There’s no doubt that our precious pets helped to see us through the pandemic: whether that was encouraging us to go out for a daily walk, or sitting on our laps when we felt under the weather. But, although it’s well documented that coronavirus spreads like wildfire among humans, there’s a growing body of evidence to suggest that animals can also contract the illness. 

Researchers at The Ralph Veterinary Referral Centre (TRVRC) in Marlow have reported four cases of the Alpha variant – now the dominant strain in the UK – in cats and two in dogs. The vets used a PCR test to identify the Alpha variant in two of the cats and one of the dogs, and detected Covid antibodies against the variant in the three other pets. All of the animals who were diagnosed with Covid also suffered from severe myocarditis – an inflammation of the heart muscle – and their positive Covid results were confirmed six weeks after they displayed signs of cardiac disease.

Although animals have been infected with covid before, this was the first study to report cases of the Alpha variant in cats and dogs. “We also reported the atypical clinical manifestations characterised by severe heart abnormalities, which is a well-recognised complication in people affected by COVID-19 but has never described in pets before,” said paper author and veterinary cardiologist Luca Ferasin of The Ralph Veterinary Referral Centre. Indeed, in humans the Alpha variant is the most transmissible, and dangerous strain yet: it is thought to be around 1.5 times more infectious than earlier covid variants, and the risk of it leading to death is around 1.6 times higher. 

The study was initiated after veterinarians noticed a rise in the incidences of myocarditis in pets. “It’s a rare condition for vets to notice,” explains Pete Wedderburn, The Telegraph’s resident vet. “The study notes that incidents of myocarditis cases over the preceding 12 months was 1.4% of all cardiology cases at the TRVRC. That increased to 12.8 per cent of all cases seen from mid-December 2020 through February 2021, which mimics the timeline of the Covid pandemic.” This suggests that while pets do not suffer the respiratory signs of Covid-19, a low percentage do get myocarditis and show signs of heart failure. Wedderburn explains the signs of myocarditis in dogs and cats include fainting, lethargy, inappetence and difficulty breathing. Reassuringly, all of the pets analysed in the study made a good recovery. 

“It seems many Covid cases are completely inapparent in dogs and cats,” says Wedderburn. “The main message here is that if you’re unwell yourself, you should keep a bit of distance between you and your pets. The temptation might be to snuggle up to your cat, but this puts your pet at risk of picking something up.”

This isn’t the first time that a coronavirus case has been identified in a pet. Last year, a 17-year-old Pomeranian in Hong Kong became the world’s first dog to test positive for coronavirus, after catching it from his owner, Yvonne Chow Hau Yee. In July last year, the virus was first detected in a UK cat. The virus is also capable of infecting a range of other species, from hamsters to gorillas; outbreaks have been seen among Sumatran tigers at a Zoo in Indonesia, and minks on a farm in Denmark.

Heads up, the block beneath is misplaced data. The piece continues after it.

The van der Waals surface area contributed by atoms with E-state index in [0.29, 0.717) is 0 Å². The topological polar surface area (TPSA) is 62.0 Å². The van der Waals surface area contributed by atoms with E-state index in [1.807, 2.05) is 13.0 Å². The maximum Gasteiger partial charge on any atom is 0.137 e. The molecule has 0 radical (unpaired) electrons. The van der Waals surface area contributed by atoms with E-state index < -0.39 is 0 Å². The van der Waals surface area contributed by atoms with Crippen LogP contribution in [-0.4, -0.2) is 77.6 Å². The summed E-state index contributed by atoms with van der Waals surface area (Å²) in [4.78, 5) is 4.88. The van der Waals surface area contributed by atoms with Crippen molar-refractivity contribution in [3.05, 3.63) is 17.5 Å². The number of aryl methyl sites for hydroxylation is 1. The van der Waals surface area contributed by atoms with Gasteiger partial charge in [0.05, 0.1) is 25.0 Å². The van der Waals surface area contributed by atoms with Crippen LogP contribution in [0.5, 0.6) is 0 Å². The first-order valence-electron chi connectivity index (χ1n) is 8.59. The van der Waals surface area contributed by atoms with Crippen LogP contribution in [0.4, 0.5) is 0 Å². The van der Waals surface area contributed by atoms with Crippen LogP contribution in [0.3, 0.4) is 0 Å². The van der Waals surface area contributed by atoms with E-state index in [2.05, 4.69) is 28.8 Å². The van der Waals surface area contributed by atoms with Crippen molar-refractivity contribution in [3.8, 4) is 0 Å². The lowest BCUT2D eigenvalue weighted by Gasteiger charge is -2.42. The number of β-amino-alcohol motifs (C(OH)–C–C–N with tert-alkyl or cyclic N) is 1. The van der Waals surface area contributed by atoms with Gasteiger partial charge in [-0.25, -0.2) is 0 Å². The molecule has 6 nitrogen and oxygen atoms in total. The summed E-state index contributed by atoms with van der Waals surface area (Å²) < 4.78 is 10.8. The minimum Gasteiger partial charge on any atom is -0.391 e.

Previous studies suggest that transmission nearly always occurs from human to animal, rather than the other way round. The researchers from Ralph Veterinary Referral Centre found that many of the infected pets’ owners developed respiratory symptoms and tested positive for Covid-19 around three – six weeks before their animals became ill. This is supported by a study undertaken earlier this year by researchers at Utrecht University. Swabs were taken from 310 pets in 196 households where a Covid infection had been detected in humans. Six cats and seven dogs returned a positive PCR result, while 54 animals tested positive for virus antibodies. Reassuringly, follow-up tests showed that all PCR-positive animals cleared up the infection, and went on to develop antibodies against the illness. 

Mink, says Wedderburn, and other members of the Mustelidae family, can transmit coronavirus to humans. This is because their ACE2 receptor – which acts as a doorway for the cells which cause Covid – is very similar to that of humans. “The ACE2 receptor found in dogs and cats is just over 50 per cent similar to a human one, so it’s very different. The bottom line is that pets aren’t carrying the virus, and passing it on to humans,” he says. 

One study suggested that animal-animal transmission is possible, after felines passed the virus to each other while in close contact. However, Wedderburn explains this study was more theoretical; in reality, cats tend to be “solitary creatures” who don’t spend much time in close proximity to one another. “What we’re talking about is a low level possibility; nothing that people should be worried about,” he says. 

Although these incidents are rare, experts do advise people who have Covid to err on the side of caution when it comes to interacting with their pets. Justine Shotton, president of the British Veterinary Association, explains that pet owners who have Covid, or are self-isolating with symptoms, should restrict contact with their pets as a precautionary measure. “We also recommend that owners who are confirmed or suspected to have Covid-19 should keep their cat indoors if possible, but only if the cat is happy to be kept indoors. Some cats cannot stay indoors due to stress-related medical reasons,” she adds.

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